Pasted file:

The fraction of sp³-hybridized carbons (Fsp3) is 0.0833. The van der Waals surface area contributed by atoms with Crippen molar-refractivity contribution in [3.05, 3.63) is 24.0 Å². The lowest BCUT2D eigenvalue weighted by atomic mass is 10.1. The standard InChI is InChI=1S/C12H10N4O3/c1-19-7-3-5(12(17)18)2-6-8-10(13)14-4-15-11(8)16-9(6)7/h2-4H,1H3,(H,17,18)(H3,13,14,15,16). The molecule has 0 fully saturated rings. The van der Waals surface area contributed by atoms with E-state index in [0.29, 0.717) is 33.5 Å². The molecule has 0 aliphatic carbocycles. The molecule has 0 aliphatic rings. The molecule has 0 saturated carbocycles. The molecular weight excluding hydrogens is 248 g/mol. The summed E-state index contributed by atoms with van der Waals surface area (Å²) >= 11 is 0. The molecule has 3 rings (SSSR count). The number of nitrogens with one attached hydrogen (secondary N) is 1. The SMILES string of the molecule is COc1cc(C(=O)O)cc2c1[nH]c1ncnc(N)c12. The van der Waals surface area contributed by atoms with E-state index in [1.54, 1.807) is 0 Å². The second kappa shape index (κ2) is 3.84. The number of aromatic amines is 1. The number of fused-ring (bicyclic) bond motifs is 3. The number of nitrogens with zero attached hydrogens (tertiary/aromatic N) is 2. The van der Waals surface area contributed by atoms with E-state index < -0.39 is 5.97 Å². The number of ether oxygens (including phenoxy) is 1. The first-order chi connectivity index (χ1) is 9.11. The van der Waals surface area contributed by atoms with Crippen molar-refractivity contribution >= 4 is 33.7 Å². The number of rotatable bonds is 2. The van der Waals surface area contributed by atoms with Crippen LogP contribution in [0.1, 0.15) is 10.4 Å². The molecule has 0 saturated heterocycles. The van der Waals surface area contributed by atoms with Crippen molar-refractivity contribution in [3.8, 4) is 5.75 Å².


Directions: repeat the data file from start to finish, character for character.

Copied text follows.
The fraction of sp³-hybridized carbons (Fsp3) is 0.0833. The van der Waals surface area contributed by atoms with Crippen molar-refractivity contribution in [3.05, 3.63) is 24.0 Å². The lowest BCUT2D eigenvalue weighted by atomic mass is 10.1. The standard InChI is InChI=1S/C12H10N4O3/c1-19-7-3-5(12(17)18)2-6-8-10(13)14-4-15-11(8)16-9(6)7/h2-4H,1H3,(H,17,18)(H3,13,14,15,16). The molecule has 0 fully saturated rings. The van der Waals surface area contributed by atoms with E-state index in [0.29, 0.717) is 33.5 Å². The molecule has 0 aliphatic carbocycles. The molecule has 0 aliphatic rings. The molecule has 0 saturated carbocycles. The molecular weight excluding hydrogens is 248 g/mol. The summed E-state index contributed by atoms with van der Waals surface area (Å²) >= 11 is 0. The molecule has 3 rings (SSSR count). The number of nitrogens with one attached hydrogen (secondary N) is 1. The SMILES string of the molecule is COc1cc(C(=O)O)cc2c1[nH]c1ncnc(N)c12. The van der Waals surface area contributed by atoms with E-state index in [1.54, 1.807) is 0 Å². The second kappa shape index (κ2) is 3.84. The number of aromatic amines is 1. The number of fused-ring (bicyclic) bond motifs is 3. The number of nitrogens with zero attached hydrogens (tertiary/aromatic N) is 2. The van der Waals surface area contributed by atoms with E-state index < -0.39 is 5.97 Å². The number of ether oxygens (including phenoxy) is 1. The first-order chi connectivity index (χ1) is 9.11. The van der Waals surface area contributed by atoms with Crippen molar-refractivity contribution >= 4 is 33.7 Å². The number of rotatable bonds is 2. The van der Waals surface area contributed by atoms with Crippen LogP contribution in [0.1, 0.15) is 10.4 Å². The molecule has 0 saturated heterocycles. The van der Waals surface area contributed by atoms with Crippen molar-refractivity contribution in [3.8, 4) is 5.75 Å².